With snow capped mountains, and some of the most picturesque landscapes in the world, Switzerland is famous for being an outdoor paradise for skiers, hikers and mountain bikers. However, as a landlocked nation, it may surprise you to learn about our beloved commitment to ‘wild swimming’.
‘Wild swimming’ refers to any type of swimming that takes place outdoors in a natural body of water. Fans of the activity talk about an inner peace and mindfulness that descends when they immerse themselves in the water and become part of the landscape in which they live.
‘Wild swimming’ in urban environments has become immensely popular over the last few years, with Parisiens taking a dip in the Canal St Martin and even New Yorkers braving the Hudson. In Switzerland, however, we have been floating through our cities for centuries. From the creation of the country’s first river baths in Bern in 1782, to the cultural treasure it is today, bathing outdoors is synonymous with Swiss culture.
Urban bathing cultures in Basel, Bern, Zurich and Geneva have been further bolstered in recent decades thanks to a series of policies and campaigns that have worked to improve water quality, access, and safety measures. The ban of phosphates in cleaning agents, the construction of concrete steps at multiple access points, and the presence of maps and guidelines, all help to sustain this essential summer activity for locals and tourists.
The easy-going attitude to wild swimming in Switzerland is thanks in part to the lack of restrictions imposed by the local authorities. In this context we rely on a more grassroots safety culture that focuses on education, a strong community of volunteers, and an unwritten social contract that encourages swimmers to look out for one another.
River Aare in Bern
If you are a strong swimmer and want to experience a hot summer’s day like a true Bernese, take a trip along the Aare. Locals have been swimming the Aare for centuries, and for good reason. It is a special and unique way to take in the picturesque sights of the capital’s old town, as you drift through turquoise waters, passing the UNESCO world heritage site. You can start your journey from one of the riverside swimming pools and jump out at any exit point marked with a red pole. It should be noted that swimming on the Aare is only suitable for experienced swimmers who should follow the safety tips issued by the Bern tourist office.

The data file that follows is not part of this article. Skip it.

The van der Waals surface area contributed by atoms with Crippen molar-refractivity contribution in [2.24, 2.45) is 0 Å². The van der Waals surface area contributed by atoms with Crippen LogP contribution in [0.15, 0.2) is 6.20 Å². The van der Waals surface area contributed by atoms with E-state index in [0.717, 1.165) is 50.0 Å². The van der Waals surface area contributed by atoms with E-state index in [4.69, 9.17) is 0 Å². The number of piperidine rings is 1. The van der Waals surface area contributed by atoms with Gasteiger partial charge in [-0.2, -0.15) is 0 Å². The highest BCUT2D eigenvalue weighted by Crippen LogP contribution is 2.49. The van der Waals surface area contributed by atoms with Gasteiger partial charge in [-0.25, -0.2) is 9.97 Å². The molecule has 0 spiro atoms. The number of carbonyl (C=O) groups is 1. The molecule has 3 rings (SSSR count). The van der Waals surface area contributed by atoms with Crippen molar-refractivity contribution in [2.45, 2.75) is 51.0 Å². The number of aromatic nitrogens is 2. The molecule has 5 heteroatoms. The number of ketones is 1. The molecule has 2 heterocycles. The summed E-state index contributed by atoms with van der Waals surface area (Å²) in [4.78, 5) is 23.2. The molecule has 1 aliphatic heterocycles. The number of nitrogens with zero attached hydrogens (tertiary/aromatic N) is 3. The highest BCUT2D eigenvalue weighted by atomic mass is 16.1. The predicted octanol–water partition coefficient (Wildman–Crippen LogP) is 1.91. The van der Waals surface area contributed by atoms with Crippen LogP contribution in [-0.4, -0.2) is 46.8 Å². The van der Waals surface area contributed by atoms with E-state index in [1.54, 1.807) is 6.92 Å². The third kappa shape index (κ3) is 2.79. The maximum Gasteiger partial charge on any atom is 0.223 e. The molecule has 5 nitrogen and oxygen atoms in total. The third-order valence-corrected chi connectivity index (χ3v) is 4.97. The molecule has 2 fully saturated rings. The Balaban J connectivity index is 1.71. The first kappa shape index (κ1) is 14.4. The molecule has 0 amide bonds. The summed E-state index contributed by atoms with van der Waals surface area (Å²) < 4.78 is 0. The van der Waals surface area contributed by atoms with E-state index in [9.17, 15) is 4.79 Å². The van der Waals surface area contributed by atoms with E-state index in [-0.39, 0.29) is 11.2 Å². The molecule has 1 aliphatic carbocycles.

River Rhine in Basel
Floating through the medieval city of Basel via the Rhine is a special experience, whether you are a tourist or a local on their daily commute (I know someone who actually travels this way in Basel!). If you are a nervous first-time swimmer, and would like to give it a try, you can also arrange to do an accompanied swim with a trained lifeguard. The Basel Rhine swim is a particularly fun organised event that takes place every August. Thousands of participants drift down the Rhine from the banks by the Minster down to the lower Rhine banks.
Limmat River in Zurich
Locals have been ‘wild swimming’ in Zurich since Roman times, with ancient bath houses and bars dotted along the Limmat creating a bustling scene of swimmers. The biggest annual events are the “Limmat Swim” in August and the “Samichlaus Schwimmen” in December. The “Samichlaus Schwimmen”, is a charity swim where participants dress up as Santa Claus and swim 111 metres from one side to the other. However, temperatures can be as low as 4°C, so this is not for the faint hearted!
These locations offer merely a snapshot of what Switzerland has to offer in terms of truly unforgettable ‘wild swimming’ experiences. If you are a strong swimmer and you are in the country this summer, I highly recommend giving it a try! In the words of the great John Lennon, ‘Turn off your mind, relax, and float down stream’… Just remember to pack your wickelfisch!
Limmat River: © Zürich Tourismus
Aare River: © Bern Welcome